11 March, 2008

Abdullah Vs Anwar

The elections may be over, but the battle for hearts and minds in Malaysia is only just beginning.

A wily challenger came upon a weak and lazy incumbent and pummeled him.

That's how the shocking results of the recently concluded Malaysian elections are being caricatured in the media.

One cartoonist portrayed the worst-ever performance by the ruling coalition as the outcome of a contest between Abdullah Ahmad Badawi, the mild-mannered ``never-mind'' prime minister, and Anwar Ibrahim, the tough ``mastermind'' of the opposition.

The poll, however, was not only about personalities. It was also about the people of Malaysia and their disillusionment with a deeply entrenched culture of political and judicial corruption, cronyism and the resultant concentration of economic power.

Anwar and his allies have announced that they would scrap the pro-Malay economic policies in Selangor, which surrounds the federal territory of Kuala Lumpur. Anwar has previously denounced the quotas as ``obsolete'' and an obstacle to economic growth.

Pundits are speculating about how long it will be before Abdullah surrenders the top job -- perhaps to his deputy, the 54-year-old Najib Razak -- or is forced to do so by UMNO leaders.

Abdullah Ahmad Badawi, who assumed his second term in office on Monday,has said his government has important lessons to learn after it suffered heavy losses in general elections, slashing its parliamentary majority and reshaping the country's political landscape,he said all parties in the Barisan Nasional (BN) coalition shared responsibility for its heaviest election losses since independence in 1957.

An Associated Press analysis and calculations by independent analysts showed that the coalition's share of the popular vote is barely half _ about 51 percent of the 7.9 million votes cast. Nevertheless, the ruling National

«As far as the parliamentary results are concerned, the ruling coalition should have done even more badly than what they achieved,» said Mohammad Agus Yusoff, a political science professor at the National University of Malaysia.

Take away the sparsely populated states of Sabah and Sarawak on Borneo island _ where the National Front won all but two seats _ and the coalition's popular vote dips to 49.8 percent in peninsular Malaysia, the country's political and economic mainland.

Opposition groups have long blamed gerrymandering for such discrepancies between popular vote and seats in parliament, claiming the Election Commission distorts polling districts to favor the government.

For example, the administrative capital of Putrajaya, a government stronghold, sends one lawmaker to Parliament even though its voter population is about 5,000. But Seputeh constituency in neighboring Kuala Lumpur _ with more than 76,000 voters _ gets only one seat in Parliament, which the opposition Democratic Action Party won.

Authorities, however, deny gerrymandering occurs, saying constituencies are demarcated according to size.

The ruling coalition fared worst in Kuala Lumpur, the country's financial capital, with 38 percent of the vote going to BN, the National Front.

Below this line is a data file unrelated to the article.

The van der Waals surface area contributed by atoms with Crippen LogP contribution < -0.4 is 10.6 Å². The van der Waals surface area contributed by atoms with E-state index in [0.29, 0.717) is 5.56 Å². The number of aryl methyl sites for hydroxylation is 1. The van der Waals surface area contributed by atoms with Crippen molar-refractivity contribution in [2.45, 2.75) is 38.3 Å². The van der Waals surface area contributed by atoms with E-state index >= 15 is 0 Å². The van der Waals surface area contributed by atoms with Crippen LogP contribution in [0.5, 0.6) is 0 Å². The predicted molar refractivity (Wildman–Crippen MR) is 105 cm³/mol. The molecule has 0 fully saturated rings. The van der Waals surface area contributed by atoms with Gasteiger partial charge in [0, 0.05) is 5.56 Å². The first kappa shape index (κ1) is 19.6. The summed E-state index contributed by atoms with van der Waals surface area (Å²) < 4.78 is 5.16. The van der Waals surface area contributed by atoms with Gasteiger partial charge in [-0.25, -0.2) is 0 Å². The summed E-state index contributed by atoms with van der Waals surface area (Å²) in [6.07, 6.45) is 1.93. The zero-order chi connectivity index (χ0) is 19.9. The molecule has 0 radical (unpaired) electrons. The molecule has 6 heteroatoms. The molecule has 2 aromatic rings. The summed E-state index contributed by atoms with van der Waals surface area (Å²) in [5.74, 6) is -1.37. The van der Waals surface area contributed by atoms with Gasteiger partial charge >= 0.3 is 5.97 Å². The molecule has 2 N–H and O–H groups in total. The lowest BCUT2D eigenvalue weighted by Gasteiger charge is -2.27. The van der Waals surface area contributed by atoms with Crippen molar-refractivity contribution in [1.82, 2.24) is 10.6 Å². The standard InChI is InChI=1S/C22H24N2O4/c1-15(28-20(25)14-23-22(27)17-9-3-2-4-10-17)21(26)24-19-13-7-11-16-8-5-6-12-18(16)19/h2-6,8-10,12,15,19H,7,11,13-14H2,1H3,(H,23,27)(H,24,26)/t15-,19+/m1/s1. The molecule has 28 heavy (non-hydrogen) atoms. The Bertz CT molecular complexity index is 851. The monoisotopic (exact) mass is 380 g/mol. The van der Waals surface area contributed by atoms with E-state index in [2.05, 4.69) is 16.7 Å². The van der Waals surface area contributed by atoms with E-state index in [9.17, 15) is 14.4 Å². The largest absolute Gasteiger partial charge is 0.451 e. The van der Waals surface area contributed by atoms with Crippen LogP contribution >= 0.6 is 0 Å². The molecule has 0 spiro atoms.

The results underscore deep disaffection among minority ethnic Chinese and Indians, who total only about one-third of Malaysia's 27 million people but live predominantly in the states where the opposition made surprisingly strong inroads.

«There is great disfavor in the urban population that we can see in the popular vote, which is more reflective of public sentiment,» said Tricia Yeoh, director of the Center for Public Policy Studies think tank.

Initial estimates have indicated only around 35 percent of ethnic Chinese voted for the National Front, down from 65 percent in 2004, Yeoh said. About 47 percent of Indians supported the coalition, compared to 82 percent previously.

Ethnic Chinese and Indians have increasingly griped about discrimination _ particularly an affirmative action system that gives Malays preference in jobs, business and education. Urban Malaysians, including Malays, are also frustrated over rising prices and crime.

The ruling coalition's share of votes from the ethnic Malay Muslim majority seem to have dipped less severely from 63 percent in 2004 to 58 percent this time, Yeoh said.

Meanwhile, Rembau’s PKR candidate Badrul Hisham Shaharin is today considering a legal challenge against the result

According to Malaysiakini, on Saturday night, the initial count for the Rembau parliament constituency in Negri Sembilan showed that PKR had taken the seat by a razor-thin majority of 141 votes.

A recount however saw a complete reversal - Khairy Jamaluddin, son-in-law of premier Abdullah Ahmad Badawi, won by a staggering difference of 5,000 votes.

For opposition party PKR, this stark gap came in as a shock and consequentially became a solid basis for suspicion.

“There were (also) irregularities in the vote counting procedure. The Election Commission (EC) did not issue the ‘Form 14' to us when it was compulsory to do so,” said Badrul, a former teacher and member of PKR supreme council.

Elaborating, Badrul said that Form 14 was an extremely important procedure as the document was one of the many measures that was in place to prevent vote-rigging.

Form 14 contains the number of total voters for a particular polling station and once the vote counting has been finalised, the form will be the official indicator of the number of votes designated for each candidate.

If the form was not issued, the results could not be considered as an official one but most importantly, it gave way for manipulation as the number of votes may be added in favour of a particular candidate.

It is compulsory for the form to be issued from each polling stations to each of the candidates’ polling agents stationed there.

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